3) THE OPPORTUNITY: Creating Climate Wealth: Unlocking the Impact Economy
For years I have been frustrated by how the clean energy and climate action communities have failed in their messaging by focusing too much on the climate change crisis and too little on the once-in-a-century, society transforming climate change opportunity staring us in the face. One person who seems to get it, however, and who has no problem airing his opinion on the matter, is Jigar Shah. Shah founded SunEdison in 2003, not with new technology, but with a new business model, achieving outstanding success as he built the largest solar company in the world. Beginning with this experience, Shah lays out his case that through pragmatism, discipline and a business-minded approach, we can unlock the great economic, environmental and social benefits that exist now only as potential.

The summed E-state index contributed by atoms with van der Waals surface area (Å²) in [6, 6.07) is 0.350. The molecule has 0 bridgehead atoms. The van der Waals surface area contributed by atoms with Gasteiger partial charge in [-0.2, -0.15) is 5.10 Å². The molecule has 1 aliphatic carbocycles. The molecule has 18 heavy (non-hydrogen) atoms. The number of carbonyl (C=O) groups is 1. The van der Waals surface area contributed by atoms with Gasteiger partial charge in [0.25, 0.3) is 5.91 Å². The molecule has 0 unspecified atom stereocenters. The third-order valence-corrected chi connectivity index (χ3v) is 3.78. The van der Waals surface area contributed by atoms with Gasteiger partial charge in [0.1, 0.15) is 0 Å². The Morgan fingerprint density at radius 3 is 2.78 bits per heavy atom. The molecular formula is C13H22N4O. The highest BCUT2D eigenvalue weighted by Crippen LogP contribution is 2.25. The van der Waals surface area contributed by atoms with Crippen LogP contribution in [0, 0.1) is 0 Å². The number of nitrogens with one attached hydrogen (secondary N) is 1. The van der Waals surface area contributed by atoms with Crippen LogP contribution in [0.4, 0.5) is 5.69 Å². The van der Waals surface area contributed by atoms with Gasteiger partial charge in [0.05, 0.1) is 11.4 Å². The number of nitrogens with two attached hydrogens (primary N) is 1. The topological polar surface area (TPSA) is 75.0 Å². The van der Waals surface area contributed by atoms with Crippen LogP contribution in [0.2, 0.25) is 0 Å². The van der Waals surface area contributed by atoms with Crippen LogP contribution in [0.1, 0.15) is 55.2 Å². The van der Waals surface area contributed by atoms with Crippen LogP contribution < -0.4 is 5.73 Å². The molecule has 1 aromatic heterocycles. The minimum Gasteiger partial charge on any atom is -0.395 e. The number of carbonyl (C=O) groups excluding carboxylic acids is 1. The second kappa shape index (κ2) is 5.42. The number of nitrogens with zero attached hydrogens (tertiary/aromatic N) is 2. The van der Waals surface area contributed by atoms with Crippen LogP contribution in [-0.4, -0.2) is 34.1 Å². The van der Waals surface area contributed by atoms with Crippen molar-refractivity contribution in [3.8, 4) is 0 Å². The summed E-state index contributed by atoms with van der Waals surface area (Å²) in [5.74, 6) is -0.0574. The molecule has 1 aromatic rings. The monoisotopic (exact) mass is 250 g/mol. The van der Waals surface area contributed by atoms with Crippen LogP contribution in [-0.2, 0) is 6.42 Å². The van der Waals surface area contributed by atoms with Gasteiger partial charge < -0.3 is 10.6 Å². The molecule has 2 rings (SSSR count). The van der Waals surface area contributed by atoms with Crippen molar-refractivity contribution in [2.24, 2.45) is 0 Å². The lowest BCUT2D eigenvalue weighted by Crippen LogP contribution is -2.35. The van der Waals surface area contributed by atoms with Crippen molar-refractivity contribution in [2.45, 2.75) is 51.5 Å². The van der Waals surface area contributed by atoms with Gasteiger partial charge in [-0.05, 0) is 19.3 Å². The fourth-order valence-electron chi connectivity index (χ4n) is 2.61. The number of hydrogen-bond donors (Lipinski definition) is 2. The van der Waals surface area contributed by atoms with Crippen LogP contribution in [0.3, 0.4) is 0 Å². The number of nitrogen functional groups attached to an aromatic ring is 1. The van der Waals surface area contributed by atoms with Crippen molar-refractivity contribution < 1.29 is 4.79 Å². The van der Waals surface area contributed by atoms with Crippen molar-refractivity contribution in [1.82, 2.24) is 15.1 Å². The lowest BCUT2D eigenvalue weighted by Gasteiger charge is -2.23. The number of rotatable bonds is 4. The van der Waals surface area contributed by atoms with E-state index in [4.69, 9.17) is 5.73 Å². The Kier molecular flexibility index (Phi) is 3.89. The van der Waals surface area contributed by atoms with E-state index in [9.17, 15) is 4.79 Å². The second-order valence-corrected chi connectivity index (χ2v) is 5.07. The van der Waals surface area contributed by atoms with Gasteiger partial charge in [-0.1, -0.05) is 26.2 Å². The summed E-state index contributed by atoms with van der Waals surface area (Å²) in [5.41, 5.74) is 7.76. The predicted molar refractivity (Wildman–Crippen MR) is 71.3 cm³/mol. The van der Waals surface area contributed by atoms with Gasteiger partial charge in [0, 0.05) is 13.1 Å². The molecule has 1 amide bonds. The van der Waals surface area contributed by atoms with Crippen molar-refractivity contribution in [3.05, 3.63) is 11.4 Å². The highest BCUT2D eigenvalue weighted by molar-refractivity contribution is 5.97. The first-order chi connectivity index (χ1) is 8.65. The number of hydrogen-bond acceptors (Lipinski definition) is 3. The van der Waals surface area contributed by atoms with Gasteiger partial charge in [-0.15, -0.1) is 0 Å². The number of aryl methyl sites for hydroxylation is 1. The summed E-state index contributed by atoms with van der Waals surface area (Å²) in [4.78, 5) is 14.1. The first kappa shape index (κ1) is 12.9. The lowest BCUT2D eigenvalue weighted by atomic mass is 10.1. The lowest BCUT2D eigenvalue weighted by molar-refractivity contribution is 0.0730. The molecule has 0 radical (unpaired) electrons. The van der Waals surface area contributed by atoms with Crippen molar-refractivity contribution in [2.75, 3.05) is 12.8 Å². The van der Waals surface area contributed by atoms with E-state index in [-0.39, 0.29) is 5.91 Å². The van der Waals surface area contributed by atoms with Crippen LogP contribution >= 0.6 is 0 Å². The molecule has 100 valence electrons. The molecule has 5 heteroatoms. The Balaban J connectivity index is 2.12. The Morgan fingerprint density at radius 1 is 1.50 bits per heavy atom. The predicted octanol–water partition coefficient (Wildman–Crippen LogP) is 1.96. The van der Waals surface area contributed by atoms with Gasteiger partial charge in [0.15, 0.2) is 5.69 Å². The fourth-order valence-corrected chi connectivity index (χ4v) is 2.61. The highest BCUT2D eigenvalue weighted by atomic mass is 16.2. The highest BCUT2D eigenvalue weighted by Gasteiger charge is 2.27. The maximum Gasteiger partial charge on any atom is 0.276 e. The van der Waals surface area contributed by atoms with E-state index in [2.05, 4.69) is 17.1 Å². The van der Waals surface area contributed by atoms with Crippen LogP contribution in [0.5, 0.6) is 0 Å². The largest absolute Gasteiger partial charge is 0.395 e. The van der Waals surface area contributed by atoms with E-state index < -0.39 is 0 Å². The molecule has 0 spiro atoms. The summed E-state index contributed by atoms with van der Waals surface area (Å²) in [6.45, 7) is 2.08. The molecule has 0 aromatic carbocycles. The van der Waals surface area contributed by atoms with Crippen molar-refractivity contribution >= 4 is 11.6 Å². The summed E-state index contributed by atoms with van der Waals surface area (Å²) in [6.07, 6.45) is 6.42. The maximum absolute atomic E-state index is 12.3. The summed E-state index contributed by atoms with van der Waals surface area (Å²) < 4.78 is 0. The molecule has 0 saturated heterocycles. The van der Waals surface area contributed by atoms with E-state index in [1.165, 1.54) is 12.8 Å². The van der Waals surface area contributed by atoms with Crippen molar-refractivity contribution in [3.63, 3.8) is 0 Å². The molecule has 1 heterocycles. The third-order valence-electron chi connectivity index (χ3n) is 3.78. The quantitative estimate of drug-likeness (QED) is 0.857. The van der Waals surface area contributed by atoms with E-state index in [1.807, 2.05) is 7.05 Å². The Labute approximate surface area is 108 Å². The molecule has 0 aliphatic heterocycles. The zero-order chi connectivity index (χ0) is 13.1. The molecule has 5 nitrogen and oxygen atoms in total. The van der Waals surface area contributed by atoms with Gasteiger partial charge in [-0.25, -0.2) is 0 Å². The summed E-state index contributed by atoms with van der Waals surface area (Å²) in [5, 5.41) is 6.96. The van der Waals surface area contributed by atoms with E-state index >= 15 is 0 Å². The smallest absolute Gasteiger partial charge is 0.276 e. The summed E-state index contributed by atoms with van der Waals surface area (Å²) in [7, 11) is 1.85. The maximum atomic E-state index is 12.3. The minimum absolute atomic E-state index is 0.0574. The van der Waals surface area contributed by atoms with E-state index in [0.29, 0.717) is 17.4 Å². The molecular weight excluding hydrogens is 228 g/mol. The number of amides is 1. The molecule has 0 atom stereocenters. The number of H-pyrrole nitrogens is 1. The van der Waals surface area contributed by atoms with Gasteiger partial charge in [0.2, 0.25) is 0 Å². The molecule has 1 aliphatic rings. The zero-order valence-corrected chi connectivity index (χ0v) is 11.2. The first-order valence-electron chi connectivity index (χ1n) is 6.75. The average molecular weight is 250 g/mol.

In a time when “technology will save us” is too often served as the answer to all problems, Jigar Shah offers practical, real insights to how we can take advantage of the climate change opportunity today with existing technologies by employing entrepreneurial grit and smarter deployment of capital. Hopefully, more thinkers and doers will follow Shah’s lead and focus on the opportunities of transforming our economy as Shah has done in his great book. I think this is a great and necessary read for all, but particularly anyone who is business or investment minded, or has an entrepreneurial streak.